Death and Justice

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Death and Justice: An expose of Oklahoma's death row machine is Mark Fuhrman's fourth book, published in 2003 by Harper Collins (ISBN 0-06-000917-9). Fuhrman is a retired Los Angeles Police Department detective most notoriously known for his role in the OJ Simpson murder trial. Subsequent to that trial, Fuhrman was convicted of perjury and is now barred from serving on the police force in most cities. He has also published Murder in Brentwood, Murder in Greenwich and Murder in Spokane. In those books, Fuhrman tells the stories of horrific homicides and applauds the heroic efforts of law enforcement agencies in solving them. That is not the case in Death & Justice.

In this book Fuhrman investigates the Oklahoma County's criminal justice system by interviewing major participants, including the forensic chemist Joyce Gilchrist and the district attorney Bob Macy, reviewing case files and trial transcripts, and examining police records. He concludes that "catastrophic errors occur in many death penalty cases".[1] Fuhrman uncovers a plethora of errors, misconduct, and general disregard for life and innocence in Oklahoma County. Despite his history as a strict "law and order" type police officer who used to be a fervent supporter of capital punishment, his book details his arguments for why death row in Oklahoma is problematic and needs to be revamped. He focuses particularly on the behavior and unwavering punitiveness of Macy and his "Black Wizard" star of a forensic chemist, Gilchrist. In his investigation into Oklahoma's death penalty machine, Fuhrman documents systematic errors in capital cases, most notably behavior that borders on prosecutorial misconduct (including Macy suborning perjury, inflaming the jury's prejudices, overzealous personal confidence in witnesses and evidence, and withholding evidence), and forensic testimony by Gilchrist that was later discovered to be untruthful, impossible, prejudicial and misleading. Fuhrman notes how the pressure to convict obscured the prosecutor's duty towards justice over conviction; in Oklahoma County, once a case was determined to be a capital case, anything less than an execution was considered failure.

Fuhrman talks not only about the prosecution team withholding evidence that could have proved the innocence of defendants, but also about the unwillingness of officials to accept the factual innocence of individuals exonerated and released from Oklahoma's death row. Fuhrman puts most of the blame for the problems in Oklahoma on Bob Macy and Joyce Gilchrist. He concludes that many of the prosecutors in there were incompetent, and were also maliciously and intentionally covering up mistakes, hiding and planting evidence, and ignoring contradictory evidence, but that Macy in particular was a force to be reckoned with, giving "fire and brimstone" closing arguments and often breaking into tears during trial.[2] Fuhrman argues that it is Macy's legacy within the prosecutor's office in Oklahoma County that has caused the rash of wrongful convictions in Oklahoma. In particular, Macy's "frontier justice" and "win at all costs" mentality have permeated the prosecutorial system and have led to a system that tolerates misconduct and perjury. He concludes that in counties like Los Angeles County, California, and Arlington, Virginia, the death row machine and the criminal justice system work, but that in Southern counties like Oklahoma County or Harris County, Texas, racism, prejudicial attitudes and the desire for revenge cause the system to falter. In order to fix the system in the South, Fuhrman suggests that executions be made public and that jurors no longer have to be "death qualified" (that is, they can be opposed to the death penalty and also sit on a jury in a capital case).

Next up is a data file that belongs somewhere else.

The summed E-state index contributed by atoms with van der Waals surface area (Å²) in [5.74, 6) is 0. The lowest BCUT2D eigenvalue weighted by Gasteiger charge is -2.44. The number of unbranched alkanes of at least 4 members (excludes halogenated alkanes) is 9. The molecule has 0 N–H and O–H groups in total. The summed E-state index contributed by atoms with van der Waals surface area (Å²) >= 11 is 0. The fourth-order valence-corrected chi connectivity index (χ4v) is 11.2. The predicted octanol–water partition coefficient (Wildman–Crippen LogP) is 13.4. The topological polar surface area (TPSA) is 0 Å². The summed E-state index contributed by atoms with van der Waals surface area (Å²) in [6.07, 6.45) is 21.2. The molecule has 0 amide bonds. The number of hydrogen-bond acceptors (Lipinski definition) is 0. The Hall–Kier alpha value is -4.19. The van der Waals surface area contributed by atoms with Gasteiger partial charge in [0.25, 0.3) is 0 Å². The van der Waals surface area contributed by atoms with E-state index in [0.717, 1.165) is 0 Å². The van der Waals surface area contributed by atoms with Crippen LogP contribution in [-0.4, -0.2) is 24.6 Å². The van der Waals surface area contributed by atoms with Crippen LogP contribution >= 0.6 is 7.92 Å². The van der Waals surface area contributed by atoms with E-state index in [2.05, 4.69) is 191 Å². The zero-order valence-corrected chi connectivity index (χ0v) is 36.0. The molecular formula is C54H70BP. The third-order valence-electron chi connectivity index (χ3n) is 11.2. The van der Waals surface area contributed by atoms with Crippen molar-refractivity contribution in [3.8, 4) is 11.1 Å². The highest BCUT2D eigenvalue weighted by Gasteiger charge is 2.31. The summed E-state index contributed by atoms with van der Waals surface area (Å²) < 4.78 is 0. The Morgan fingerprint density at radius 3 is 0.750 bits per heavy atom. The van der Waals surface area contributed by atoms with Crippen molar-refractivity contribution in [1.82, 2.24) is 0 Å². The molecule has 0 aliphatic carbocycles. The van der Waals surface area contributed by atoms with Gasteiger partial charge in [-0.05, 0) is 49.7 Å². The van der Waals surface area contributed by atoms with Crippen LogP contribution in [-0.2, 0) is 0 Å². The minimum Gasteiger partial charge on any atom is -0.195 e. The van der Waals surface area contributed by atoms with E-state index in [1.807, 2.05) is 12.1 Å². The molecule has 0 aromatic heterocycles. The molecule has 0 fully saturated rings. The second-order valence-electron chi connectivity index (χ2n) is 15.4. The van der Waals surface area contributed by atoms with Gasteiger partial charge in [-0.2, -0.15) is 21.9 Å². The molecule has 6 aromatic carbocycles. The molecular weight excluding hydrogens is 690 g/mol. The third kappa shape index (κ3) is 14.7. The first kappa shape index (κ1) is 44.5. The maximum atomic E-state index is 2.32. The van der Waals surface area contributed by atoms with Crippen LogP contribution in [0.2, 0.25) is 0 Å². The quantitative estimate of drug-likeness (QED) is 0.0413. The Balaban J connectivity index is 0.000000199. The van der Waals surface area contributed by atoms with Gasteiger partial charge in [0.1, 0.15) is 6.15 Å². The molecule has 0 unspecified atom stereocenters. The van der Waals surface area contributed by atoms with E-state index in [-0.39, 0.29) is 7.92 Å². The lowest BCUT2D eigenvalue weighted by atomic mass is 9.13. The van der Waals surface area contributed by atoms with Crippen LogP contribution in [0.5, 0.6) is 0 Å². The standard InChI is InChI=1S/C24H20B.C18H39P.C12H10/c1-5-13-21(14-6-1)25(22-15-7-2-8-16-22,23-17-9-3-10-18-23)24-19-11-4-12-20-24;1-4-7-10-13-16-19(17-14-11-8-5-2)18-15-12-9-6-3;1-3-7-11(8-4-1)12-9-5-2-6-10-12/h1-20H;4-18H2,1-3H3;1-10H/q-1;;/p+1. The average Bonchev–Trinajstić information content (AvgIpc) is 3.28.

References[edit]

  1. ^ Mark Fuhrman, Death and Justice (2003), page 245
  2. ^ Mark Fuhrman, Death and Justice (2003), page 29